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BlizzCon Anaheim Convention Center
Anaheim Convention Center
Genre Video game
Venue Anaheim Convention Center
Location(s) Anaheim, California
Country United States
Inaugurated October 28, 2005
Most recent February 19, 2021
Attendance Nearly 1.5 million in 2021 (BlizzConline)[1]
Organized by Blizzard Entertainment
Website (redirects)

BlizzCon (short for Blizzard Convention and sometimes stylized as Blizzcon) is an annual convention hosted by Blizzard Entertainment at the Anaheim Convention Center, 10 miles from Blizzard's headquarters in Irvine, Southern California. Each year at BlizzCon, Blizzard holds numerous panels revealing their upcoming titles and newest game content, displaying art, hosting live tournaments, putting out playable demos, and much more.

The first BlizzCon was held in October 2005,[2] and was not an overly successful event. After a year off, BlizzCon returned in 2007, with the popularity of World of Warcraft pushing attendance far higher, and has been a success ever since. Due to the COVID-19 pandemic, there was no BlizzCon in 2020.[3] In its place, a virtual event called BlizzConline was announced to take place on 19-20 February 2021.[4]

BlizzCon will return in person in November 2023.[5]


BlizzCon is held at the Anaheim Convention Center in California over the course of two days, typically Friday and Saturday, from 10 AM until 10 PM PST. Blizzard generally saves major announcements about upcoming games for BlizzCon. All of the World of Warcraft expansions have been announced at BlizzCon, except for Legion which was announced at gamescom 2015 and Dragonflight which was announced via a stream on YouTube and Twitch in 2022.

The cost of the ticket (which varies each year) grants attendees entry to the convention hall for the duration of the event and an exclusive Goodie Bag, which often contains things such as in-game rewards for their games, beta keys for upcoming Blizzard titles, and other exclusive Blizzard paraphernalia. Since the amount of tickets is finite, dates for the ticket sales are announced months in advance. On sale day, the tickets are often sold out within the first few hours.


BlizzConline key art

BlizzConline key art

Ticket prices in USD
Year GA Virtual VIP
2023 $299 ? $799
2019 229 50 550
2018 199 50 n/a
2017 199 40 n/a
2016 199 40 n/a
2015 199 40 n/a
2014 199 40 n/a
2013 175 40 n/a
2011 175 40 n/a
2010 150 40 n/a
2009 125 n/a n/a
2008 100 n/a n/a
2007 ? n/a n/a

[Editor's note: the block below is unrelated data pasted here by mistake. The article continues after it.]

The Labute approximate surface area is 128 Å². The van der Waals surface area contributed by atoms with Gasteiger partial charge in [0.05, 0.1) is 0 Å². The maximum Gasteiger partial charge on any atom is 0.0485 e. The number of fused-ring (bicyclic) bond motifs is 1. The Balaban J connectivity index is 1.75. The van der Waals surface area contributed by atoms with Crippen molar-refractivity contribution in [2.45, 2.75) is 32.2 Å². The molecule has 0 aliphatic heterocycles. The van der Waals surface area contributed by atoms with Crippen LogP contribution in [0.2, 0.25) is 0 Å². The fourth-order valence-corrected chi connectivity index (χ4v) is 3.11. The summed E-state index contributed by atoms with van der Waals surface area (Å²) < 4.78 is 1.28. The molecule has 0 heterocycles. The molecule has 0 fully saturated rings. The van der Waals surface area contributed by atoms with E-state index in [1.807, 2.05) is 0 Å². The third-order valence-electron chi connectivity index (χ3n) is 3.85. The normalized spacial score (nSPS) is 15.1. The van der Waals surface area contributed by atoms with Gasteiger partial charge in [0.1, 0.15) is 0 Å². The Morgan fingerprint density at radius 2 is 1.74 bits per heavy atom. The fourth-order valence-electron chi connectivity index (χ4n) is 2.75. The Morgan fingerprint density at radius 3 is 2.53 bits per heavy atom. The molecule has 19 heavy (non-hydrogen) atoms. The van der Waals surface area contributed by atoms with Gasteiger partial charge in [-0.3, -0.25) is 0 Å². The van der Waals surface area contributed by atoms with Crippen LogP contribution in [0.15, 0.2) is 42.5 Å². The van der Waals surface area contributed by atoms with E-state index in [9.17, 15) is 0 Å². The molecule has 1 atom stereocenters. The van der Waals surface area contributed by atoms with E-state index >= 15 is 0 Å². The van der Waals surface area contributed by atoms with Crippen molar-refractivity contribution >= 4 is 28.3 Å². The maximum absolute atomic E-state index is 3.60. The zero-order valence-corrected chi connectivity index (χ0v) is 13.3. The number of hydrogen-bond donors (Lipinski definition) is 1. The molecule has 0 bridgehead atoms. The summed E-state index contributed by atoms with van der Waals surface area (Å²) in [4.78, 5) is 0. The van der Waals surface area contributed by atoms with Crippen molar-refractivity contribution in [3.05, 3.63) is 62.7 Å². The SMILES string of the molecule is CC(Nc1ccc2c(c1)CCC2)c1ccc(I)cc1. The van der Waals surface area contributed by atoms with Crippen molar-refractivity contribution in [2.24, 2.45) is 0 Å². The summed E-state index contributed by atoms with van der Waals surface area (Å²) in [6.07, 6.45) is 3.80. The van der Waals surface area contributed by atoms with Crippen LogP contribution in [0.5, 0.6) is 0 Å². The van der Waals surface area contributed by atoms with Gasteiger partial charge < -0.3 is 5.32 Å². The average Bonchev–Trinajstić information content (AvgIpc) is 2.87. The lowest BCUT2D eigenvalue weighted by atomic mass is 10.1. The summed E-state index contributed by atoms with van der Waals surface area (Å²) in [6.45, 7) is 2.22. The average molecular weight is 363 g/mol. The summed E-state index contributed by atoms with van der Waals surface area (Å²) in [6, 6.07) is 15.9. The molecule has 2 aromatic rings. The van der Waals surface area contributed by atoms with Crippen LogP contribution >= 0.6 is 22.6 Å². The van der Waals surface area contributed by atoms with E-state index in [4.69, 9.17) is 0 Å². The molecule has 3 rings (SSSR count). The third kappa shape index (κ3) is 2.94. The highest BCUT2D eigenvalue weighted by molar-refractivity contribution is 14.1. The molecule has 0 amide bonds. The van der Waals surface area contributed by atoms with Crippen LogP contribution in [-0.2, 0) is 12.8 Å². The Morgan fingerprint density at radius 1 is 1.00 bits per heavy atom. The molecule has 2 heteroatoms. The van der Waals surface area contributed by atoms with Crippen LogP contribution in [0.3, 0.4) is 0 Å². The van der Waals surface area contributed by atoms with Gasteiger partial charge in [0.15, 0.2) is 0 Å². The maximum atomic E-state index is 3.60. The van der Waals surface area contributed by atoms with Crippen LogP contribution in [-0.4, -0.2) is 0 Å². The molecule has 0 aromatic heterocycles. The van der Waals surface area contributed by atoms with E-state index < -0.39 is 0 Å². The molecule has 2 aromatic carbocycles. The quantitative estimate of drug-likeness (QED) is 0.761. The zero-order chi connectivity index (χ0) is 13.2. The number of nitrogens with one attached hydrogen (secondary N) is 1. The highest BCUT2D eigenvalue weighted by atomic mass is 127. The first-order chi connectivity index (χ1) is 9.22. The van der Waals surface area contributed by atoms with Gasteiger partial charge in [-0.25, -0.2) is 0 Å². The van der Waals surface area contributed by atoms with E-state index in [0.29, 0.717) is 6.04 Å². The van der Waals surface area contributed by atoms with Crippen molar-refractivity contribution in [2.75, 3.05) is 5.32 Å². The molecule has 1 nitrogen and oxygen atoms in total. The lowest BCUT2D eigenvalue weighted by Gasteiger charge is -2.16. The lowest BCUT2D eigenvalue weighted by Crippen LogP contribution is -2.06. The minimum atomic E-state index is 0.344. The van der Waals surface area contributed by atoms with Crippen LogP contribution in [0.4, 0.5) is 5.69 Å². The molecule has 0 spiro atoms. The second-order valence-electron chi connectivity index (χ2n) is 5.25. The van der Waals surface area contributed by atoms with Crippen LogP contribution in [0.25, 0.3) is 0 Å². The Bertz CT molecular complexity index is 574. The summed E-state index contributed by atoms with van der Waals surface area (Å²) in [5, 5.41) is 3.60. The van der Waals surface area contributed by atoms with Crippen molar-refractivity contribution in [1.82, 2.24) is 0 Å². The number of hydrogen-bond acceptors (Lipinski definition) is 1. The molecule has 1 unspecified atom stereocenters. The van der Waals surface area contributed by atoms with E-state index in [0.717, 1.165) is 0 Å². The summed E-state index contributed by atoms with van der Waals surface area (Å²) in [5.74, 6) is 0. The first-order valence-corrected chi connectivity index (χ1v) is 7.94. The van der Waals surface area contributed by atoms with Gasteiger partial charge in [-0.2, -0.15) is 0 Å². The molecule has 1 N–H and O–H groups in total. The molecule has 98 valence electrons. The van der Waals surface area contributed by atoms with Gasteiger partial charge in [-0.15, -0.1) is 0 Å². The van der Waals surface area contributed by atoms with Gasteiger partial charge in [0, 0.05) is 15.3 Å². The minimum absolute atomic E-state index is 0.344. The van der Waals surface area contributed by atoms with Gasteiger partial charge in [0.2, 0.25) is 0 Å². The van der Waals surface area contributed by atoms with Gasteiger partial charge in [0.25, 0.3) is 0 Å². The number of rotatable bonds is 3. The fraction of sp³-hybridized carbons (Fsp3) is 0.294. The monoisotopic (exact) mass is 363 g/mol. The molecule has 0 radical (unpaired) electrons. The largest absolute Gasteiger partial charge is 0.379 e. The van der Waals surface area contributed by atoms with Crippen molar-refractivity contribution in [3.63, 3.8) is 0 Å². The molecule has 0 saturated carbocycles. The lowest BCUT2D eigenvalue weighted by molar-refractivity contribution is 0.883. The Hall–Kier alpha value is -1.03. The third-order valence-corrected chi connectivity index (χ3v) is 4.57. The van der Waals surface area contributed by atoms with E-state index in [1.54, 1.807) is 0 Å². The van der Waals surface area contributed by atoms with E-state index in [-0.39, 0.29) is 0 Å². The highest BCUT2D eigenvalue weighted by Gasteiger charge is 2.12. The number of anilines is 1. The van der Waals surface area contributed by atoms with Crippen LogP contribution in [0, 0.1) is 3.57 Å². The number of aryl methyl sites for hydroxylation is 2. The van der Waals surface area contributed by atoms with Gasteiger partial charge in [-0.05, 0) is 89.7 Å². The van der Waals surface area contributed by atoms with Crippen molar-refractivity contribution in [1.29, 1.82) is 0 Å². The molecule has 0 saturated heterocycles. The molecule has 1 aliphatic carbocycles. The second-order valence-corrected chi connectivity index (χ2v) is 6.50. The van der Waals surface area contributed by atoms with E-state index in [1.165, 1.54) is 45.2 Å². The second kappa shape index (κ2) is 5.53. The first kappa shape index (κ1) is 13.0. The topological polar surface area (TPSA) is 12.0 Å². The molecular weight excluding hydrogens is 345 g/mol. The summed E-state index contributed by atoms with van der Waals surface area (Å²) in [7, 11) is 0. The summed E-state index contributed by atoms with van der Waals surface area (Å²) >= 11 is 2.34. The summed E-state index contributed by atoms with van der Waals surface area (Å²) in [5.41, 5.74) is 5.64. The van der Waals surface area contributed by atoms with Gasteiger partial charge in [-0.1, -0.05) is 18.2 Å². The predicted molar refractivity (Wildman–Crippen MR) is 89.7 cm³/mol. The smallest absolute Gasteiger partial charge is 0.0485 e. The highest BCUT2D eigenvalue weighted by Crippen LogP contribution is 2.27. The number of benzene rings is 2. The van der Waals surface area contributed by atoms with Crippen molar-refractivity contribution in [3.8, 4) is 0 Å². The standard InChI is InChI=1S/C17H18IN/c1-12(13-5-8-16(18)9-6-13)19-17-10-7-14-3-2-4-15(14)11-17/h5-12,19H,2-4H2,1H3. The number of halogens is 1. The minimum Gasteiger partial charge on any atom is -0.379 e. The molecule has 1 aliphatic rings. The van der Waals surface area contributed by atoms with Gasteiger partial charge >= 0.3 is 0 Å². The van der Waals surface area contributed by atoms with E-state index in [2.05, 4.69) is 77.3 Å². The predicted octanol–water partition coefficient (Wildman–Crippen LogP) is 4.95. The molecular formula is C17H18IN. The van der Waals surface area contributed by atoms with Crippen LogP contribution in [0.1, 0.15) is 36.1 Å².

2005 ? n/a n/a

Virtual Ticket[]

Main article: Virtual Ticket

The Virtual Ticket gives a front row seat at BlizzCon from the comfort of ones own couch, live and in high definition. They'll get comprehensive coverage of both days of the show, including panels, contests, interviews, the closing ceremony, and more, along with some cool commemorative in-game goodies. They can even stream the convention using the free BlizzCon Mobile app.[7]



BlizzCon Mobile is a fast and easy way to help make the most of the BlizzCon experience with streaming panels and videos, a complete interactive events schedule, hall maps, plus footage and results from all of BlizzCon's breathtaking esports matches. The mobile app was originally released as BlizzCon Guide on 5 October 2011 for BlizzCon 2011 but was renamed to BlizzCon Mobile on 24 October 2017 for BlizzCon 2017.

Support for using the mobile app to stream to a Chromecast[8] was added on October 25, 2018, with patch 4.1.0.[9]


The BlizzCon TV app was released for Apple TV and Fire TV on 25 October 2018 along with the Chromecast streaming support for the mobile app.

Notes and trivia[]


Key art
Convention layout


  1. ^ Alexey Borisov 2021-02-23. BlizzConline: Blizzard’s 30th anniversary with almost 1.5M viewers. Streams Charts. Retrieved on 2021-10-20.
  2. ^
  3. ^ Blizzard Entertainment Saralyn Smith 2020-05-26. An update on BlizzCon. Blizzard Entertainment. Retrieved on 2020-05-26.
  4. ^ Save the Date for BlizzConline February 19–20. Blizzard Entertainment (2020-09-21). Retrieved on 2020-09-21.
  5. ^ BlizzCon 2023 Tickets On-Sale July 8 and July 22!. Blizzard Entertainment (2023-06-29). Retrieved on 2023-07-06.
  6. ^
  7. ^ BlizzCon® 2017 Virtual Ticket. Blizzard Entertainment. Retrieved on 2017-10-30.
  8. ^ Blizzard Entertainment Kalviery 2018-10-23. Chromecast support. Archived from the original on 2018-10-24.
  9. ^ Blizzard Entertainment Kalviery 2018-10-25. Chromecast support. Archived from the original on 2018-10-27.
  10. ^ Kyle Orland 2012-01-25. BlizzCon 2012 canceled—but why?. Ars Technica. Archived from the original on 2012-06-16. Retrieved on 2018-10-01.
  11. ^ Blizzard Entertainment Saralyn Smith 2020-05-26. An update on BlizzCon. Blizzard Entertainment. Retrieved on 2020-05-26.
  12. ^
  13. ^

External links[]